The sixth iteration of the Museum’s Concourse mural series will feature an installation by Houston-based artist Tiffany Chung, who is internationally known for her diverse conceptual work and research-driven process dealing with sociopolitical issues. Contending with issues of conflict, migration, urban progress, and transformation in relation to history and cultural memory, Chung’s practice endeavors to document and discuss the micro, hidden histories—the memory and experiences of ordinary people—that counterbalance the grand narratives produced by the state. Her commissioned mural will center narratives of migration and movement, especially those found within Dallas, in recognition and celebration of these lived experiences.
On View Into 2022
The following exhibitions remain on view into or beyond early 2022:
- Van Gogh and the Olive Groves (through February 6, 2022), the first exhibition dedicated to Vincent van Gogh’s important olive grove series;
- Naudline Pierre: What Could Be Has Not Yet Appeared (through May 15, 2022), the first solo museum presentation of works by the Brooklyn-based painter, including five new paintings and a recent DMA acquisition;
- Not Visible to the Naked Eye: Inside a Senufo Helmet Mask (through June 19, 2022), which, through CT scans of a Senufo helmet mask in the Museum’s collection, reveals unexpected materials and objects within the mask;
- Bosco Sodi: La fuerza del destino (through July 10, 2022), an installation of approximately 30 sculptures by Sodi in the Museum’s Sculpture Garden;
- Slip Zone: A New Look at Postwar Abstraction in the Americas and East Asia (through July 10, 2022), a presentation of works from the DMA’s collection charting the significant innovations in painting, sculpture, and performance that shaped artistic production in the Americas and East Asia during the mid-20th century;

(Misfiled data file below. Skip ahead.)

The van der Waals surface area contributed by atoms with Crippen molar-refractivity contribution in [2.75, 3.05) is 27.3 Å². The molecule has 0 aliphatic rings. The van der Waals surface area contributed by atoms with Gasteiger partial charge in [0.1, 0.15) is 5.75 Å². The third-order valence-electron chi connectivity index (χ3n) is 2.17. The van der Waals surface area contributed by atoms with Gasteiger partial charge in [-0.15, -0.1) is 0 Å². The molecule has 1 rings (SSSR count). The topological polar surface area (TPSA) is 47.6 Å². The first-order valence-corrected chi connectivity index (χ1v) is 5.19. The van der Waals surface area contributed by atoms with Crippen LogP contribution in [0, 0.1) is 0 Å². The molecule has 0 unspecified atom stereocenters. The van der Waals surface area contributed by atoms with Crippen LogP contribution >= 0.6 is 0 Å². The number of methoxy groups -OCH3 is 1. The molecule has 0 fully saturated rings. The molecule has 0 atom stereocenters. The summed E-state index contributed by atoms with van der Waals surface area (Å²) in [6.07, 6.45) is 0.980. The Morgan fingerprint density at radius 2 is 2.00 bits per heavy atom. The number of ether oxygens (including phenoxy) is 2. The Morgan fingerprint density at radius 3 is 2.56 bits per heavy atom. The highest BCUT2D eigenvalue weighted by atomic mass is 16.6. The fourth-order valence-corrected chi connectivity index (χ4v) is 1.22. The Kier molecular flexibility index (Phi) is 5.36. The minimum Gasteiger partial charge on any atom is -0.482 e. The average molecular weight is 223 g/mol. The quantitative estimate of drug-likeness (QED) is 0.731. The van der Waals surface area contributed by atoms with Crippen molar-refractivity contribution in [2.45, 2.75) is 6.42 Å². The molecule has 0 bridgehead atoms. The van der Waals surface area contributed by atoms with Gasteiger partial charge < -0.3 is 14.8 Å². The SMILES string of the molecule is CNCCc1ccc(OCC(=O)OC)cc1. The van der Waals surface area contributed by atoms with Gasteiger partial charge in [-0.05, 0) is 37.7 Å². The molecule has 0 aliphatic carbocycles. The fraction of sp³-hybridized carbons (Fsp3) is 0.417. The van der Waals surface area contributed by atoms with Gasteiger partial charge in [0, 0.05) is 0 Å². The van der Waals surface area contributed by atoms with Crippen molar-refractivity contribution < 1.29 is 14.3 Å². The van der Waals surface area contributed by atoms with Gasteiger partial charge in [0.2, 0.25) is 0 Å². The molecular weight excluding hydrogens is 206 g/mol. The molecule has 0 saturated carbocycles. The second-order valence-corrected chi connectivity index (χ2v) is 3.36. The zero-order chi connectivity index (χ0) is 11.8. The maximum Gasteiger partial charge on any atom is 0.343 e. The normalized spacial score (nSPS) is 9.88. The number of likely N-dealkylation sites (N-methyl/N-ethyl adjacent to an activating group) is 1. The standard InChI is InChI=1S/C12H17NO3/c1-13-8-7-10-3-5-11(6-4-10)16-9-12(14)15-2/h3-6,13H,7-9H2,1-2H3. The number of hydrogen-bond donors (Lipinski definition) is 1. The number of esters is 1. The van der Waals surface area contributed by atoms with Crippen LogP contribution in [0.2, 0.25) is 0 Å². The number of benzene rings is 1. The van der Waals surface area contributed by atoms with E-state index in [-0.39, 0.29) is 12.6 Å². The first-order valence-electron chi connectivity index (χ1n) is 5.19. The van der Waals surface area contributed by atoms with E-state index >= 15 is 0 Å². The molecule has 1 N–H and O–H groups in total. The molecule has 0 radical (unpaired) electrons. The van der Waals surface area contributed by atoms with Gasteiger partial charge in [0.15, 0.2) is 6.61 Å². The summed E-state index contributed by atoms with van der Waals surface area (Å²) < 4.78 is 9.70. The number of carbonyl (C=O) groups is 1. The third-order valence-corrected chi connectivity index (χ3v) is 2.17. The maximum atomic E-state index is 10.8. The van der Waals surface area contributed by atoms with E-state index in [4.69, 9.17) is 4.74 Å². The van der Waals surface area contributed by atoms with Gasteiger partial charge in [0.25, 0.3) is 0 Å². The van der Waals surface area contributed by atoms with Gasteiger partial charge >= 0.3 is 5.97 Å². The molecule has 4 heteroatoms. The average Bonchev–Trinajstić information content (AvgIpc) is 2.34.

- Guadalupe Rosales: Drifting on a Memory (through July 10, 2022), an immersive mural created by Rosales in collaboration with lowrider artist Lokey Calderon that evokes the iridescent surfaces of the customized cars on a monumental scale;
- Bamana Mud Cloth: From Mali to the World (through December 4, 2022), an installation of cloths drawn from the DMA’s collection that explores the production of silk and silk textiles in Ghana, Nigeria, and Madagascar;
- Jean-Michel Basquiat: Sam F (through February 12, 2023), a spotlight on a recently acquired Basquiat painting with local ties, the first of the artist’s works to enter the Museum’s collection;
- Rooted (through April 9, 2023), a new Center for Creative Connections (C3) installation of art from the DMA’s collection that looks at the complex relationship between people and the natural world.
- Keir Collection of Islamic Art Gallery Beginning January 29, the Keir Gallery will be reinstalled with two new exhibitions this season. One will focus on royal depictions in Safavid Iranian, Mughal Indian, and Ottoman Turkish contexts, and another on male beauty and homosociality in Safavid Iran.
The DMA continues to offer online programming at virtual.DMA.org, including interactive virtual tours of the Museum’s galleries and past and present exhibitions, alongside additional activities and resources.
About the Dallas Museum of Art
Established in 1903, the Dallas Museum of Art (DMA) is among the 10 largest art museums in the country. With a free general admission policy and community outreach efforts, the DMA is distinguished by its commitment to research, innovation, and public engagement. At the heart of the Museum and its programs is its global collection, which encompasses 25,000 works and spans 5,000 years of history, representing a full range of world cultures. Located in the nation’s largest arts district, the Museum acts as a catalyst for community creativity, engaging people of all ages and backgrounds with a diverse spectrum of programming, from exhibitions and lectures to concerts, literary events, and dramatic and dance presentations. The DMA is an Open Access institution, allowing all works believed to be in the public domain to be freely available for downloading, sharing, repurposing, and remixing without restriction. For more information, visit DMA.org.
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Dallas Museum of Art